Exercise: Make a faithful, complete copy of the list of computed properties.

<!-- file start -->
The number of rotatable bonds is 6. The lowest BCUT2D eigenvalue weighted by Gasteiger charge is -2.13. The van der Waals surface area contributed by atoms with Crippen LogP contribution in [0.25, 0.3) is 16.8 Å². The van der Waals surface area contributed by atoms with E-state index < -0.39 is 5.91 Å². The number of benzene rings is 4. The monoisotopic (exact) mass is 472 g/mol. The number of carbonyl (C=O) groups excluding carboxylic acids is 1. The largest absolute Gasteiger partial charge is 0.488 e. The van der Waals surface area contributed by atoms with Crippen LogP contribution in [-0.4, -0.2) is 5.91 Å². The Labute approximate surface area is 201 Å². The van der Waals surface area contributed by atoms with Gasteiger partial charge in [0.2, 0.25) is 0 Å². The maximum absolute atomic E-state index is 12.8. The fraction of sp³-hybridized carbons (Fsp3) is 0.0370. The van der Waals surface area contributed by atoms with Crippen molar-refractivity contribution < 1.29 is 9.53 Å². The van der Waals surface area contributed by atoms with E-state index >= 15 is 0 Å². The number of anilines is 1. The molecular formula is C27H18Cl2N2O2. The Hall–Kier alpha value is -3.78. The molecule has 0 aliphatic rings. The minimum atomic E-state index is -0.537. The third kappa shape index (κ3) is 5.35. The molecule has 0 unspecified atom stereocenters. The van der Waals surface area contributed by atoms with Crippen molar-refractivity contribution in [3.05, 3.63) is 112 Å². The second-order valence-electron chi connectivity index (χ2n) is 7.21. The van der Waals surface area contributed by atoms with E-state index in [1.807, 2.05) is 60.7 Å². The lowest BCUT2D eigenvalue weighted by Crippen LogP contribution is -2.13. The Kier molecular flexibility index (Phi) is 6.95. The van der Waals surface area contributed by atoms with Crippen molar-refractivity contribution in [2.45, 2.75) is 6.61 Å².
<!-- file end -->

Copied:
The number of rotatable bonds is 6. The lowest BCUT2D eigenvalue weighted by Gasteiger charge is -2.13. The van der Waals surface area contributed by atoms with Crippen LogP contribution in [0.25, 0.3) is 16.8 Å². The van der Waals surface area contributed by atoms with E-state index < -0.39 is 5.91 Å². The number of benzene rings is 4. The monoisotopic (exact) mass is 472 g/mol. The number of carbonyl (C=O) groups excluding carboxylic acids is 1. The largest absolute Gasteiger partial charge is 0.488 e. The van der Waals surface area contributed by atoms with Crippen LogP contribution in [-0.4, -0.2) is 5.91 Å². The Labute approximate surface area is 201 Å². The van der Waals surface area contributed by atoms with Gasteiger partial charge in [0.2, 0.25) is 0 Å². The maximum absolute atomic E-state index is 12.8. The fraction of sp³-hybridized carbons (Fsp3) is 0.0370. The van der Waals surface area contributed by atoms with Crippen molar-refractivity contribution < 1.29 is 9.53 Å². The van der Waals surface area contributed by atoms with E-state index >= 15 is 0 Å². The number of anilines is 1. The molecular formula is C27H18Cl2N2O2. The Hall–Kier alpha value is -3.78. The molecule has 0 aliphatic rings. The minimum atomic E-state index is -0.537. The third kappa shape index (κ3) is 5.35. The molecule has 0 unspecified atom stereocenters. The van der Waals surface area contributed by atoms with Crippen molar-refractivity contribution in [3.05, 3.63) is 112 Å². The second-order valence-electron chi connectivity index (χ2n) is 7.21. The van der Waals surface area contributed by atoms with E-state index in [1.807, 2.05) is 60.7 Å². The lowest BCUT2D eigenvalue weighted by Crippen LogP contribution is -2.13. The Kier molecular flexibility index (Phi) is 6.95. The van der Waals surface area contributed by atoms with Crippen molar-refractivity contribution in [2.45, 2.75) is 6.61 Å².